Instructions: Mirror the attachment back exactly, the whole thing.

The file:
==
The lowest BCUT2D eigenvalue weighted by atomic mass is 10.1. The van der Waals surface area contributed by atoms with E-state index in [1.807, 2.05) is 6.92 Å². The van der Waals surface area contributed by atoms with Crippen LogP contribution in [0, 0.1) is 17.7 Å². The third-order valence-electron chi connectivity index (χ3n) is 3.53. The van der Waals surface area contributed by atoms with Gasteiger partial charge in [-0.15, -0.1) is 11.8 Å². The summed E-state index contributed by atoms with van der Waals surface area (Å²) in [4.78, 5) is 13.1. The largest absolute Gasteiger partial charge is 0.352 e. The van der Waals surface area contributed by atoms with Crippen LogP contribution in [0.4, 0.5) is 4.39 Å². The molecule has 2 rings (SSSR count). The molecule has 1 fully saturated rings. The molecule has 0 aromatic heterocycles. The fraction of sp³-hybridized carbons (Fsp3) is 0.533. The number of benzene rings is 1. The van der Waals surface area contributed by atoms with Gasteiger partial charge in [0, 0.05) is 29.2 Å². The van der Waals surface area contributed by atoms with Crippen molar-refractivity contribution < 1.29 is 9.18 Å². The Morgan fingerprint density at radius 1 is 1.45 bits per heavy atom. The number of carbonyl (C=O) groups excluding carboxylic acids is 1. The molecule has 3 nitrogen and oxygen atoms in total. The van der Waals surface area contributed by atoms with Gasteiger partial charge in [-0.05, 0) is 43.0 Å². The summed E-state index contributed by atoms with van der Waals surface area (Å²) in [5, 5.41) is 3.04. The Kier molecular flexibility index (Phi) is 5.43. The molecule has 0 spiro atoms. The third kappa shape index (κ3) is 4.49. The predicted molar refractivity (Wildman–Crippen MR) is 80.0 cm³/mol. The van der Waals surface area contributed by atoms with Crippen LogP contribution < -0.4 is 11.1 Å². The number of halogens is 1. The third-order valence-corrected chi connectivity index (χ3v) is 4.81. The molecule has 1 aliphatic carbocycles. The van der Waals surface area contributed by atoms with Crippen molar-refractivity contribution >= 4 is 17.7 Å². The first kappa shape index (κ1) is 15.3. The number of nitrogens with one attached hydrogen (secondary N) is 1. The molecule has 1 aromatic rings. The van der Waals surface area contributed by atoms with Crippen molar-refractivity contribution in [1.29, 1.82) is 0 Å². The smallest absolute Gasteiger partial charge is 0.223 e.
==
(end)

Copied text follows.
The lowest BCUT2D eigenvalue weighted by atomic mass is 10.1. The van der Waals surface area contributed by atoms with E-state index in [1.807, 2.05) is 6.92 Å². The van der Waals surface area contributed by atoms with Crippen LogP contribution in [0, 0.1) is 17.7 Å². The third-order valence-electron chi connectivity index (χ3n) is 3.53. The van der Waals surface area contributed by atoms with Gasteiger partial charge in [-0.15, -0.1) is 11.8 Å². The summed E-state index contributed by atoms with van der Waals surface area (Å²) in [4.78, 5) is 13.1. The largest absolute Gasteiger partial charge is 0.352 e. The van der Waals surface area contributed by atoms with Crippen LogP contribution in [0.4, 0.5) is 4.39 Å². The molecule has 2 rings (SSSR count). The molecule has 1 fully saturated rings. The molecule has 0 aromatic heterocycles. The fraction of sp³-hybridized carbons (Fsp3) is 0.533. The number of benzene rings is 1. The van der Waals surface area contributed by atoms with Gasteiger partial charge in [0, 0.05) is 29.2 Å². The van der Waals surface area contributed by atoms with Crippen molar-refractivity contribution < 1.29 is 9.18 Å². The Morgan fingerprint density at radius 1 is 1.45 bits per heavy atom. The number of carbonyl (C=O) groups excluding carboxylic acids is 1. The molecule has 3 nitrogen and oxygen atoms in total. The van der Waals surface area contributed by atoms with Gasteiger partial charge in [-0.05, 0) is 43.0 Å². The summed E-state index contributed by atoms with van der Waals surface area (Å²) in [5, 5.41) is 3.04. The Kier molecular flexibility index (Phi) is 5.43. The molecule has 0 spiro atoms. The third kappa shape index (κ3) is 4.49. The predicted molar refractivity (Wildman–Crippen MR) is 80.0 cm³/mol. The van der Waals surface area contributed by atoms with Crippen LogP contribution < -0.4 is 11.1 Å². The number of halogens is 1. The third-order valence-corrected chi connectivity index (χ3v) is 4.81. The molecule has 1 aliphatic carbocycles. The van der Waals surface area contributed by atoms with Crippen molar-refractivity contribution >= 4 is 17.7 Å². The first kappa shape index (κ1) is 15.3. The number of nitrogens with one attached hydrogen (secondary N) is 1. The molecule has 1 aromatic rings. The van der Waals surface area contributed by atoms with Crippen molar-refractivity contribution in [1.29, 1.82) is 0 Å². The smallest absolute Gasteiger partial charge is 0.223 e.